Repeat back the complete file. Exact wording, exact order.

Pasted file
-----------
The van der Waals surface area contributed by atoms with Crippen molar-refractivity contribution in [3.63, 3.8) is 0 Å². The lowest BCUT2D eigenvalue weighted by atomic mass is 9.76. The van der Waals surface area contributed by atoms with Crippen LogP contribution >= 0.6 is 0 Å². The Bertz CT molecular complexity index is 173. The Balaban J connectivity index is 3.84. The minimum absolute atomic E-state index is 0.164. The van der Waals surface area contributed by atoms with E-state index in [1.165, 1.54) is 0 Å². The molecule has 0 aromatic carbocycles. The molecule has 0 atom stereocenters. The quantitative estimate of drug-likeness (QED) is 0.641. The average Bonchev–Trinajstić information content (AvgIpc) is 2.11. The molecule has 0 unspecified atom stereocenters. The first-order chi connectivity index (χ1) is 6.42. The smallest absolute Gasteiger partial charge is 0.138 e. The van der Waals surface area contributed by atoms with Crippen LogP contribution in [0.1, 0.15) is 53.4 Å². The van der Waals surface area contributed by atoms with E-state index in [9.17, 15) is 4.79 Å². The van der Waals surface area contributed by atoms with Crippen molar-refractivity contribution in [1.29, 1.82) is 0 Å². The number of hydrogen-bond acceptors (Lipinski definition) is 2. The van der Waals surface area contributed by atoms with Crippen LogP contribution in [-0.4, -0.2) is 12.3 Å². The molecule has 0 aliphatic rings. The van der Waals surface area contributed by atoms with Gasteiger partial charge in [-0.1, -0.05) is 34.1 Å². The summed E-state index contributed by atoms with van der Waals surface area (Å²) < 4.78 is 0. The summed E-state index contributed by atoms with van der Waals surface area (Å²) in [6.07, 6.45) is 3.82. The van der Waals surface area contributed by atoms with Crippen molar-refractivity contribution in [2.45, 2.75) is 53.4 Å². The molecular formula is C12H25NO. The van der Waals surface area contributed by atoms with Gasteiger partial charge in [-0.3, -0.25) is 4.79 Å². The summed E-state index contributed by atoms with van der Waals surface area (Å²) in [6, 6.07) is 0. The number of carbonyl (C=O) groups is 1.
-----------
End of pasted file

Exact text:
The van der Waals surface area contributed by atoms with Crippen molar-refractivity contribution in [3.63, 3.8) is 0 Å². The lowest BCUT2D eigenvalue weighted by atomic mass is 9.76. The van der Waals surface area contributed by atoms with Crippen LogP contribution >= 0.6 is 0 Å². The Bertz CT molecular complexity index is 173. The Balaban J connectivity index is 3.84. The minimum absolute atomic E-state index is 0.164. The van der Waals surface area contributed by atoms with E-state index in [1.165, 1.54) is 0 Å². The molecule has 0 aromatic carbocycles. The molecule has 0 atom stereocenters. The quantitative estimate of drug-likeness (QED) is 0.641. The average Bonchev–Trinajstić information content (AvgIpc) is 2.11. The molecule has 0 unspecified atom stereocenters. The first-order chi connectivity index (χ1) is 6.42. The smallest absolute Gasteiger partial charge is 0.138 e. The van der Waals surface area contributed by atoms with Crippen LogP contribution in [0.1, 0.15) is 53.4 Å². The van der Waals surface area contributed by atoms with E-state index in [9.17, 15) is 4.79 Å². The van der Waals surface area contributed by atoms with Crippen molar-refractivity contribution in [1.29, 1.82) is 0 Å². The number of hydrogen-bond acceptors (Lipinski definition) is 2. The van der Waals surface area contributed by atoms with Crippen LogP contribution in [-0.4, -0.2) is 12.3 Å². The molecule has 0 aliphatic rings. The van der Waals surface area contributed by atoms with Gasteiger partial charge in [-0.1, -0.05) is 34.1 Å². The summed E-state index contributed by atoms with van der Waals surface area (Å²) < 4.78 is 0. The summed E-state index contributed by atoms with van der Waals surface area (Å²) in [6.07, 6.45) is 3.82. The van der Waals surface area contributed by atoms with Crippen molar-refractivity contribution in [2.45, 2.75) is 53.4 Å². The molecular formula is C12H25NO. The van der Waals surface area contributed by atoms with Gasteiger partial charge in [-0.3, -0.25) is 4.79 Å². The summed E-state index contributed by atoms with van der Waals surface area (Å²) in [6, 6.07) is 0. The number of carbonyl (C=O) groups is 1.